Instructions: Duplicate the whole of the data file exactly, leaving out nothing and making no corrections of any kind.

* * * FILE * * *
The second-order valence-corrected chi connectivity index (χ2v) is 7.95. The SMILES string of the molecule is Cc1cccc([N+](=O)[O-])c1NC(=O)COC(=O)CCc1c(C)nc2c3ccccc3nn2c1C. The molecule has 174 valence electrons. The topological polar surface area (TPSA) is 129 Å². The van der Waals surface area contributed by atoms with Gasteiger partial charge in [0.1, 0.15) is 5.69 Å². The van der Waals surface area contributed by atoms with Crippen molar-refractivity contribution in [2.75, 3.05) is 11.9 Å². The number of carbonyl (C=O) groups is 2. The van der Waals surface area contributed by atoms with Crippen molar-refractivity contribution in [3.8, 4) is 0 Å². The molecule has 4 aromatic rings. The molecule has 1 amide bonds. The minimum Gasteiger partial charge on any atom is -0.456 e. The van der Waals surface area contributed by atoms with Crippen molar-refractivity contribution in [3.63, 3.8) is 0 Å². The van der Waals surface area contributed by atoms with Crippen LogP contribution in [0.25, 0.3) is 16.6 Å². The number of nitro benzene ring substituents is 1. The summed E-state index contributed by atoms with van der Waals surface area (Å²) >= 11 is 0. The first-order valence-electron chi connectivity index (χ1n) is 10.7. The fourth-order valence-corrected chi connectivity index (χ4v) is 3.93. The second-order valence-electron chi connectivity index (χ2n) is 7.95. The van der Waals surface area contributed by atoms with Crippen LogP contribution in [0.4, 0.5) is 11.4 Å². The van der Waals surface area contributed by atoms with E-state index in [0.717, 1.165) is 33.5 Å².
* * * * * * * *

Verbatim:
The second-order valence-corrected chi connectivity index (χ2v) is 7.95. The SMILES string of the molecule is Cc1cccc([N+](=O)[O-])c1NC(=O)COC(=O)CCc1c(C)nc2c3ccccc3nn2c1C. The molecule has 174 valence electrons. The topological polar surface area (TPSA) is 129 Å². The van der Waals surface area contributed by atoms with Gasteiger partial charge in [0.1, 0.15) is 5.69 Å². The van der Waals surface area contributed by atoms with Crippen molar-refractivity contribution in [2.75, 3.05) is 11.9 Å². The number of carbonyl (C=O) groups is 2. The van der Waals surface area contributed by atoms with Crippen molar-refractivity contribution in [3.8, 4) is 0 Å². The molecule has 4 aromatic rings. The molecule has 1 amide bonds. The minimum Gasteiger partial charge on any atom is -0.456 e. The van der Waals surface area contributed by atoms with Crippen molar-refractivity contribution in [3.63, 3.8) is 0 Å². The van der Waals surface area contributed by atoms with Crippen LogP contribution in [0.25, 0.3) is 16.6 Å². The number of nitro benzene ring substituents is 1. The summed E-state index contributed by atoms with van der Waals surface area (Å²) >= 11 is 0. The first-order valence-electron chi connectivity index (χ1n) is 10.7. The fourth-order valence-corrected chi connectivity index (χ4v) is 3.93. The second-order valence-electron chi connectivity index (χ2n) is 7.95. The van der Waals surface area contributed by atoms with Crippen LogP contribution in [0.4, 0.5) is 11.4 Å². The van der Waals surface area contributed by atoms with E-state index in [0.717, 1.165) is 33.5 Å².